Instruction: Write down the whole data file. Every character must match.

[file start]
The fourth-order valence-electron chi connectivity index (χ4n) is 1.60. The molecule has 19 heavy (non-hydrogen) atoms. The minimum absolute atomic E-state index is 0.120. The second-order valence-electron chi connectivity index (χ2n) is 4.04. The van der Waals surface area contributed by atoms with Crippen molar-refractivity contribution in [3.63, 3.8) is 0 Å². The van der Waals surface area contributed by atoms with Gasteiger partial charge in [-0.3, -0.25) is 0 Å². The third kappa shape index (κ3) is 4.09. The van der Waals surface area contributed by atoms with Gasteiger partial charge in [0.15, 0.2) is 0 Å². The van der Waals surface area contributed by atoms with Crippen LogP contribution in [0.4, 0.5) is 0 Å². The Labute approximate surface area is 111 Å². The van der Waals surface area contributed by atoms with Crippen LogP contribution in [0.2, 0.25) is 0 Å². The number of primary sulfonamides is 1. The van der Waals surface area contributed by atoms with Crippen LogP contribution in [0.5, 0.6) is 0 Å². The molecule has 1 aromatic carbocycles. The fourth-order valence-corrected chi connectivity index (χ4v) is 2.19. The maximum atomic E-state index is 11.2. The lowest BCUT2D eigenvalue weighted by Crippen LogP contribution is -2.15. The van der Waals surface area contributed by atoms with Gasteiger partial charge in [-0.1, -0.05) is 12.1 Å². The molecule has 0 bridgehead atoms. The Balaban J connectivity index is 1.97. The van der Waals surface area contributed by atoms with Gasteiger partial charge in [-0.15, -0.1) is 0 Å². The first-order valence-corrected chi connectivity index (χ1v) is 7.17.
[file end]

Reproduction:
The fourth-order valence-electron chi connectivity index (χ4n) is 1.60. The molecule has 19 heavy (non-hydrogen) atoms. The minimum absolute atomic E-state index is 0.120. The second-order valence-electron chi connectivity index (χ2n) is 4.04. The van der Waals surface area contributed by atoms with Crippen molar-refractivity contribution in [3.63, 3.8) is 0 Å². The van der Waals surface area contributed by atoms with Gasteiger partial charge in [-0.3, -0.25) is 0 Å². The third kappa shape index (κ3) is 4.09. The van der Waals surface area contributed by atoms with Gasteiger partial charge in [0.15, 0.2) is 0 Å². The van der Waals surface area contributed by atoms with Crippen LogP contribution in [0.4, 0.5) is 0 Å². The Labute approximate surface area is 111 Å². The van der Waals surface area contributed by atoms with Crippen LogP contribution in [0.2, 0.25) is 0 Å². The number of primary sulfonamides is 1. The van der Waals surface area contributed by atoms with Crippen LogP contribution in [0.5, 0.6) is 0 Å². The molecule has 1 aromatic carbocycles. The fourth-order valence-corrected chi connectivity index (χ4v) is 2.19. The maximum atomic E-state index is 11.2. The lowest BCUT2D eigenvalue weighted by Crippen LogP contribution is -2.15. The van der Waals surface area contributed by atoms with Gasteiger partial charge in [-0.1, -0.05) is 12.1 Å². The molecule has 0 bridgehead atoms. The Balaban J connectivity index is 1.97. The van der Waals surface area contributed by atoms with Gasteiger partial charge in [-0.15, -0.1) is 0 Å². The first-order valence-corrected chi connectivity index (χ1v) is 7.17.